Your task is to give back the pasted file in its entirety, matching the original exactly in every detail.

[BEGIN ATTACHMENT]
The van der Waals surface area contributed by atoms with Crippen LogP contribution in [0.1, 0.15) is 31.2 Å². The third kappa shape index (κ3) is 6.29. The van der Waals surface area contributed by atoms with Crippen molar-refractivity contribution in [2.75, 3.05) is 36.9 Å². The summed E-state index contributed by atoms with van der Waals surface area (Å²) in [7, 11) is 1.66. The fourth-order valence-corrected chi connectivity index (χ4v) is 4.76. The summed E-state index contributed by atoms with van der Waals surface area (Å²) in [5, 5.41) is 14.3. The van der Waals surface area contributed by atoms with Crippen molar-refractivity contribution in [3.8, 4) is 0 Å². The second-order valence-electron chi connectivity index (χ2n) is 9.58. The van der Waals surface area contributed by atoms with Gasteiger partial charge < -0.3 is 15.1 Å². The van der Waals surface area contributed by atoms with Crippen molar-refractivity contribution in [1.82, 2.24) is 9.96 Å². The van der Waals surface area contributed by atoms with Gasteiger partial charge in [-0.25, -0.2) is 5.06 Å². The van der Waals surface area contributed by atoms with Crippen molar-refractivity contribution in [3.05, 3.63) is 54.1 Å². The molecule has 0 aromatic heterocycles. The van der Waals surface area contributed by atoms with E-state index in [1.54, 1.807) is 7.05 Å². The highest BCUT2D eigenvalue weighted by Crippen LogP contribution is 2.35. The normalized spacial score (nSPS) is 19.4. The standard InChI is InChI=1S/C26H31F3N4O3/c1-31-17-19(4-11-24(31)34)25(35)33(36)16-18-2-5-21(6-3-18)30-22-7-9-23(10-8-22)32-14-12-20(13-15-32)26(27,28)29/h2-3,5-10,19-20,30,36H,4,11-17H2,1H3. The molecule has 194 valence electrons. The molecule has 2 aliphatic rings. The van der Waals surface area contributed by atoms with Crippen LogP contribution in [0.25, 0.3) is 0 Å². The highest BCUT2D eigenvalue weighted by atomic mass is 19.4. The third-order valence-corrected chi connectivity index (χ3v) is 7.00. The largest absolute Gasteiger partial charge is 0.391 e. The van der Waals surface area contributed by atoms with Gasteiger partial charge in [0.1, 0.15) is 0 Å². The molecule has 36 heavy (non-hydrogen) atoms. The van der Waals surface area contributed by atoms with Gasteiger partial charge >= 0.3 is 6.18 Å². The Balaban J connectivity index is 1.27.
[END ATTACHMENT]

The van der Waals surface area contributed by atoms with Crippen LogP contribution in [0.1, 0.15) is 31.2 Å². The third kappa shape index (κ3) is 6.29. The van der Waals surface area contributed by atoms with Crippen molar-refractivity contribution in [2.75, 3.05) is 36.9 Å². The summed E-state index contributed by atoms with van der Waals surface area (Å²) in [7, 11) is 1.66. The fourth-order valence-corrected chi connectivity index (χ4v) is 4.76. The summed E-state index contributed by atoms with van der Waals surface area (Å²) in [5, 5.41) is 14.3. The van der Waals surface area contributed by atoms with Crippen molar-refractivity contribution in [3.8, 4) is 0 Å². The second-order valence-electron chi connectivity index (χ2n) is 9.58. The van der Waals surface area contributed by atoms with Gasteiger partial charge < -0.3 is 15.1 Å². The van der Waals surface area contributed by atoms with Crippen molar-refractivity contribution in [1.82, 2.24) is 9.96 Å². The van der Waals surface area contributed by atoms with Gasteiger partial charge in [-0.25, -0.2) is 5.06 Å². The van der Waals surface area contributed by atoms with Crippen molar-refractivity contribution in [3.05, 3.63) is 54.1 Å². The molecule has 0 aromatic heterocycles. The van der Waals surface area contributed by atoms with E-state index in [1.54, 1.807) is 7.05 Å². The highest BCUT2D eigenvalue weighted by Crippen LogP contribution is 2.35. The normalized spacial score (nSPS) is 19.4. The standard InChI is InChI=1S/C26H31F3N4O3/c1-31-17-19(4-11-24(31)34)25(35)33(36)16-18-2-5-21(6-3-18)30-22-7-9-23(10-8-22)32-14-12-20(13-15-32)26(27,28)29/h2-3,5-10,19-20,30,36H,4,11-17H2,1H3. The molecule has 194 valence electrons. The molecule has 2 aliphatic rings. The van der Waals surface area contributed by atoms with Crippen LogP contribution in [0.25, 0.3) is 0 Å². The highest BCUT2D eigenvalue weighted by atomic mass is 19.4. The third-order valence-corrected chi connectivity index (χ3v) is 7.00. The largest absolute Gasteiger partial charge is 0.391 e. The van der Waals surface area contributed by atoms with Gasteiger partial charge in [0.1, 0.15) is 0 Å². The molecule has 36 heavy (non-hydrogen) atoms. The van der Waals surface area contributed by atoms with Gasteiger partial charge >= 0.3 is 6.18 Å². The Balaban J connectivity index is 1.27.